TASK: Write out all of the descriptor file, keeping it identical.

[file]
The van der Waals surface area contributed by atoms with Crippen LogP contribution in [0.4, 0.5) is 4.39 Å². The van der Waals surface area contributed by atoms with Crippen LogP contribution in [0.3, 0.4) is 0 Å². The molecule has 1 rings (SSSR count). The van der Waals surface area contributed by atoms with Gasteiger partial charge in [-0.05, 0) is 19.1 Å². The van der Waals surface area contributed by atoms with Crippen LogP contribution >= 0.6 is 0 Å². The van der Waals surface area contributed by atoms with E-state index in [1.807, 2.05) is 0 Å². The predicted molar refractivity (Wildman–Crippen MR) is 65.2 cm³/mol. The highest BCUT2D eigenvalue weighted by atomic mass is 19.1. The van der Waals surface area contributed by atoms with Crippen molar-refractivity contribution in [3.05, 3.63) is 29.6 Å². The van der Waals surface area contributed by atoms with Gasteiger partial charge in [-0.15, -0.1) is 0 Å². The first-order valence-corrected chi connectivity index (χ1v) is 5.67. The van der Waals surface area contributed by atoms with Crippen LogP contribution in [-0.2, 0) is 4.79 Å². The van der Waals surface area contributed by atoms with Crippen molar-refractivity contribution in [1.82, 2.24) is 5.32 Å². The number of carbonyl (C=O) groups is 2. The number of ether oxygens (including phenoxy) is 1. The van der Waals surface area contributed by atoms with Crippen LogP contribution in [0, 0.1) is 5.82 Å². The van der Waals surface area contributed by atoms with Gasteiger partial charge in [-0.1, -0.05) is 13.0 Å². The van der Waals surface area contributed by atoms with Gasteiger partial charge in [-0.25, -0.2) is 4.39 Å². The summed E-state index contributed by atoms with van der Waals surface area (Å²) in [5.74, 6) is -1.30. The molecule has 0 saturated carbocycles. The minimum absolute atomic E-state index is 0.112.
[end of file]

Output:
The van der Waals surface area contributed by atoms with Crippen LogP contribution in [0.4, 0.5) is 4.39 Å². The van der Waals surface area contributed by atoms with Crippen LogP contribution in [0.3, 0.4) is 0 Å². The molecule has 1 rings (SSSR count). The van der Waals surface area contributed by atoms with Gasteiger partial charge in [-0.05, 0) is 19.1 Å². The van der Waals surface area contributed by atoms with Crippen LogP contribution >= 0.6 is 0 Å². The van der Waals surface area contributed by atoms with E-state index in [1.807, 2.05) is 0 Å². The predicted molar refractivity (Wildman–Crippen MR) is 65.2 cm³/mol. The highest BCUT2D eigenvalue weighted by atomic mass is 19.1. The van der Waals surface area contributed by atoms with Crippen molar-refractivity contribution in [3.05, 3.63) is 29.6 Å². The van der Waals surface area contributed by atoms with Gasteiger partial charge in [-0.15, -0.1) is 0 Å². The first-order valence-corrected chi connectivity index (χ1v) is 5.67. The van der Waals surface area contributed by atoms with Crippen LogP contribution in [-0.2, 0) is 4.79 Å². The van der Waals surface area contributed by atoms with Crippen molar-refractivity contribution in [1.82, 2.24) is 5.32 Å². The number of carbonyl (C=O) groups is 2. The number of ether oxygens (including phenoxy) is 1. The van der Waals surface area contributed by atoms with Crippen LogP contribution in [0, 0.1) is 5.82 Å². The van der Waals surface area contributed by atoms with Gasteiger partial charge in [-0.1, -0.05) is 13.0 Å². The van der Waals surface area contributed by atoms with Gasteiger partial charge in [-0.25, -0.2) is 4.39 Å². The summed E-state index contributed by atoms with van der Waals surface area (Å²) in [5.74, 6) is -1.30. The molecule has 0 saturated carbocycles. The minimum absolute atomic E-state index is 0.112.